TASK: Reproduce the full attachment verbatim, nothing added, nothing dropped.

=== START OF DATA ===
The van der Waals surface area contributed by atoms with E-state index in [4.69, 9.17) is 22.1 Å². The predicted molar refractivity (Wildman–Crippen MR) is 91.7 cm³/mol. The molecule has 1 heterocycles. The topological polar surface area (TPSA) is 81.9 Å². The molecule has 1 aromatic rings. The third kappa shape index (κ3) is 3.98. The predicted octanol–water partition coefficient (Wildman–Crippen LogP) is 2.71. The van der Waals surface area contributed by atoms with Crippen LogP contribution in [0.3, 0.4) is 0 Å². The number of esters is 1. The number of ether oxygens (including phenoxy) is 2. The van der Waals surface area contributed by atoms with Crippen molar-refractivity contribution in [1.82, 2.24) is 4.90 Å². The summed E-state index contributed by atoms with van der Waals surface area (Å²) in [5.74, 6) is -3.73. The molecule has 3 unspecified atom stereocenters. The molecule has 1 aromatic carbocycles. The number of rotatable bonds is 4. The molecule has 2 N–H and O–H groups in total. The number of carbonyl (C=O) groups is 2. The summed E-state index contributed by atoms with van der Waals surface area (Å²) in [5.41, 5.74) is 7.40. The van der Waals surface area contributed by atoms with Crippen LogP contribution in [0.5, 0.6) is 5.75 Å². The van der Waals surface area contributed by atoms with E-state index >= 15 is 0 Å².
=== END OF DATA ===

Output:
The van der Waals surface area contributed by atoms with E-state index in [4.69, 9.17) is 22.1 Å². The predicted molar refractivity (Wildman–Crippen MR) is 91.7 cm³/mol. The molecule has 1 heterocycles. The topological polar surface area (TPSA) is 81.9 Å². The molecule has 1 aromatic rings. The third kappa shape index (κ3) is 3.98. The predicted octanol–water partition coefficient (Wildman–Crippen LogP) is 2.71. The van der Waals surface area contributed by atoms with Crippen LogP contribution in [0.3, 0.4) is 0 Å². The number of esters is 1. The number of ether oxygens (including phenoxy) is 2. The van der Waals surface area contributed by atoms with Crippen molar-refractivity contribution in [1.82, 2.24) is 4.90 Å². The summed E-state index contributed by atoms with van der Waals surface area (Å²) in [5.74, 6) is -3.73. The molecule has 3 unspecified atom stereocenters. The molecule has 1 aromatic carbocycles. The number of rotatable bonds is 4. The molecule has 2 N–H and O–H groups in total. The number of carbonyl (C=O) groups is 2. The summed E-state index contributed by atoms with van der Waals surface area (Å²) in [5.41, 5.74) is 7.40. The van der Waals surface area contributed by atoms with Crippen LogP contribution in [0.5, 0.6) is 5.75 Å². The van der Waals surface area contributed by atoms with E-state index >= 15 is 0 Å².